• 1 Tbs. coarsely chopped fresh thyme
  • 3/4 tsp. ground allspice
  • 1/8 tsp. ground cinnamon


  1. Position an oven rack about 4 inches from the broiler and heat the broiler to high.
  2. Lightly oil a broiler pan or a rack set over a large rimmed baking sheet. Season the pork all over with 1 tsp. salt and 3/4 tsp. pepper.
  3. In a food processor, purée the oil, scallions, chiles, lime juice, garlic, ginger, thyme, allspice, cinnamon, and 1 tsp. salt.
  4. Coat the chops on all sides with the mixture and set on the broiler pan or rack. Broil until the pork begins to brown, about 7 minutes.
  5. Flip and cook until browned, the meat is firm to the touch, and an instant-read thermometer inserted close to (but not touching) the bone registers 145°F, about 7 minutes more.
  6. Serve with the lime wedges.

Recipe adapted from Tony Rosenfeld of Fine Cooking

Lamb and Pepper Ragu

It promised to be a long lazy winter Sunday afternoon, just perfect for a braised lamb dish. Earlier that weekend, after scrolling through numerous cookbooks, we settled on this Lamb and Pepper Ragu from Lidia Bastianich’s Mastering the Art of Italian Cuisine cookbook.

This dish starts with browning pieces of lamb shoulder (which a month prior we had cubed and frozen for future use), next creating a reduction of wine and meat juices as a base for a lovely slow-cooked tomato sauce. Halfway through, quartered potatoes and a variety of sweet bell peppers are added providing pops of lively color.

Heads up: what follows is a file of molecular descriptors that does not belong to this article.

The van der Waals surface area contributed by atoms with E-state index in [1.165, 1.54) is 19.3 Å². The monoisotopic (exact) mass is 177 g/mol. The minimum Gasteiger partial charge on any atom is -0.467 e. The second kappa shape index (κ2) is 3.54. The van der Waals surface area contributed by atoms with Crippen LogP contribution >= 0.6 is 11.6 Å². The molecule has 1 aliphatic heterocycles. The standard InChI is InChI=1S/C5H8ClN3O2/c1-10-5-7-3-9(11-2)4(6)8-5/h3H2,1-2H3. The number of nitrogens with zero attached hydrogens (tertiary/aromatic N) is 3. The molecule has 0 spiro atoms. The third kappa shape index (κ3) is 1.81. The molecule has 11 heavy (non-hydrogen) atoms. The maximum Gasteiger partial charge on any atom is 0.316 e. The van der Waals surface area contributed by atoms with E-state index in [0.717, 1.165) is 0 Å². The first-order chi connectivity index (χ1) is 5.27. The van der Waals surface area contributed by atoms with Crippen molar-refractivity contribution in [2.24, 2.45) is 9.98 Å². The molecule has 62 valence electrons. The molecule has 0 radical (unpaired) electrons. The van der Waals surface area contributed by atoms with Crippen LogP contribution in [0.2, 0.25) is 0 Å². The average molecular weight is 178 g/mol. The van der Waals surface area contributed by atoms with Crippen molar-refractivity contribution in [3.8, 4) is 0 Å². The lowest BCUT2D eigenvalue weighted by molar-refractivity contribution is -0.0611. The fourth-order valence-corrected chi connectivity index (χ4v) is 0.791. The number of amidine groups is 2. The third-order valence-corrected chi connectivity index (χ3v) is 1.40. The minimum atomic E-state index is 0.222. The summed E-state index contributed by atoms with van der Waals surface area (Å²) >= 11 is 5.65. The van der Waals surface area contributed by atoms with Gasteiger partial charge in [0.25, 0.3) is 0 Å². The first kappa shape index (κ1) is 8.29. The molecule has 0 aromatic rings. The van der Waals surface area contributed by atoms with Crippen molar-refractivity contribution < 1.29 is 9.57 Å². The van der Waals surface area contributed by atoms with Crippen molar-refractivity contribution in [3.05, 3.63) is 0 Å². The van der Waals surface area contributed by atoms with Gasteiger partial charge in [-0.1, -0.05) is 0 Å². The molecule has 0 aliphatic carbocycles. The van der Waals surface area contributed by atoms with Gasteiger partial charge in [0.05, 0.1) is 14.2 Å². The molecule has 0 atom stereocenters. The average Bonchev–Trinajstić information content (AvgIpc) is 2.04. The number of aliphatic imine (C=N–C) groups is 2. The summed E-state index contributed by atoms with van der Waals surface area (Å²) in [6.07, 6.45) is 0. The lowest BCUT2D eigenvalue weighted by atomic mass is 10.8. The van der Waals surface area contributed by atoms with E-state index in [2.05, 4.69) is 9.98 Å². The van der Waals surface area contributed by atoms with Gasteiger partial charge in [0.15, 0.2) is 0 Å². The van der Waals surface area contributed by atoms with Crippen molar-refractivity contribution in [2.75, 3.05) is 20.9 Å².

IMG_1378Directions called for the peppers to be quartered which were too large IMHO, so I cut each quarter in half producing eight chunks from each pepper.

After all of the allotted cooking time however, we felt that the sauce was too thin. To thicken we uncovered and kept up a vigorous simmer for almost another 30 minutes. Part way trough, Hubby broke apart the large potato chunks to release their starch and help thicken the sauce. Bingo, there was now enough body to ladle and cling to the wide egg noodles as the base.


Lamb and Pepper Ragu

  • Servings: 4-5
  • Difficulty: easy
  • Print


  • 2 lb boneless lamb shoulder or lamb stew meat, cut into 1″ pieces
  • 2 oz pancetta, chopped
  • 4 garlic cloves, crushed and peeled
  • 2 Tbsp. extra-virgin olive oil
  • 2 tsp. kosher salt
  • 1/4 tsp. crushed red pepper flakes
  • 1/2 c dry white wine
  • 1 28-oz. can Italian tomatoes (preferably plum tomatoes, crushed by hand)
  • 2 tsp. dried oregano
  • 2 tsp. paprika, sweet
  • 2 russet potatoes, peeled and quartered
  • 3 bell peppers (red, yellow, orange preferred), seeded and quartered
  • 2 1/2 cups water